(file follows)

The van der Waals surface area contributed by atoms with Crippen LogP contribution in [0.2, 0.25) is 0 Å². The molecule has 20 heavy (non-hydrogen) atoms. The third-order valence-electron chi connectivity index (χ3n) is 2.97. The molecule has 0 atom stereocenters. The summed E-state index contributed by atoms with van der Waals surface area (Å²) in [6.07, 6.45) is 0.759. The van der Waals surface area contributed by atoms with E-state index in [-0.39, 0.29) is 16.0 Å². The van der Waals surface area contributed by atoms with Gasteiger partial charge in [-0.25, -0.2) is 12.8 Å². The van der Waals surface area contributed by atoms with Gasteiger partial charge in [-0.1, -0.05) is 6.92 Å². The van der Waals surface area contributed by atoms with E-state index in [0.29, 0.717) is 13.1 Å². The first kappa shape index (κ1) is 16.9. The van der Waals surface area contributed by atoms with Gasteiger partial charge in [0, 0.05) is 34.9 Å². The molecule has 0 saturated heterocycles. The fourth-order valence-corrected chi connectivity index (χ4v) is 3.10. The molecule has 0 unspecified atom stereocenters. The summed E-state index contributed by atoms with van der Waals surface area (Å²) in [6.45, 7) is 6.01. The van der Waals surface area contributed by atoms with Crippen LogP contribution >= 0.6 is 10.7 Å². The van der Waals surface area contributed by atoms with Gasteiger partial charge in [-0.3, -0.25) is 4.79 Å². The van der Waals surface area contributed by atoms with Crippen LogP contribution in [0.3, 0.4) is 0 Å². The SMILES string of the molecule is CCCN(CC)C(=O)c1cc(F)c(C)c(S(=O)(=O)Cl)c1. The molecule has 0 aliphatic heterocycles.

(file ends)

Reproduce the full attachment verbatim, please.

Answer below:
The van der Waals surface area contributed by atoms with Crippen LogP contribution in [0.2, 0.25) is 0 Å². The molecule has 20 heavy (non-hydrogen) atoms. The third-order valence-electron chi connectivity index (χ3n) is 2.97. The molecule has 0 atom stereocenters. The summed E-state index contributed by atoms with van der Waals surface area (Å²) in [6.07, 6.45) is 0.759. The van der Waals surface area contributed by atoms with E-state index in [-0.39, 0.29) is 16.0 Å². The van der Waals surface area contributed by atoms with Gasteiger partial charge in [-0.25, -0.2) is 12.8 Å². The van der Waals surface area contributed by atoms with Gasteiger partial charge in [-0.1, -0.05) is 6.92 Å². The van der Waals surface area contributed by atoms with E-state index in [0.29, 0.717) is 13.1 Å². The first kappa shape index (κ1) is 16.9. The van der Waals surface area contributed by atoms with Gasteiger partial charge in [0, 0.05) is 34.9 Å². The molecule has 0 saturated heterocycles. The fourth-order valence-corrected chi connectivity index (χ4v) is 3.10. The molecule has 0 unspecified atom stereocenters. The summed E-state index contributed by atoms with van der Waals surface area (Å²) in [6.45, 7) is 6.01. The van der Waals surface area contributed by atoms with Crippen LogP contribution >= 0.6 is 10.7 Å². The van der Waals surface area contributed by atoms with Gasteiger partial charge in [-0.3, -0.25) is 4.79 Å². The van der Waals surface area contributed by atoms with Crippen LogP contribution in [0.3, 0.4) is 0 Å². The SMILES string of the molecule is CCCN(CC)C(=O)c1cc(F)c(C)c(S(=O)(=O)Cl)c1. The molecule has 0 aliphatic heterocycles.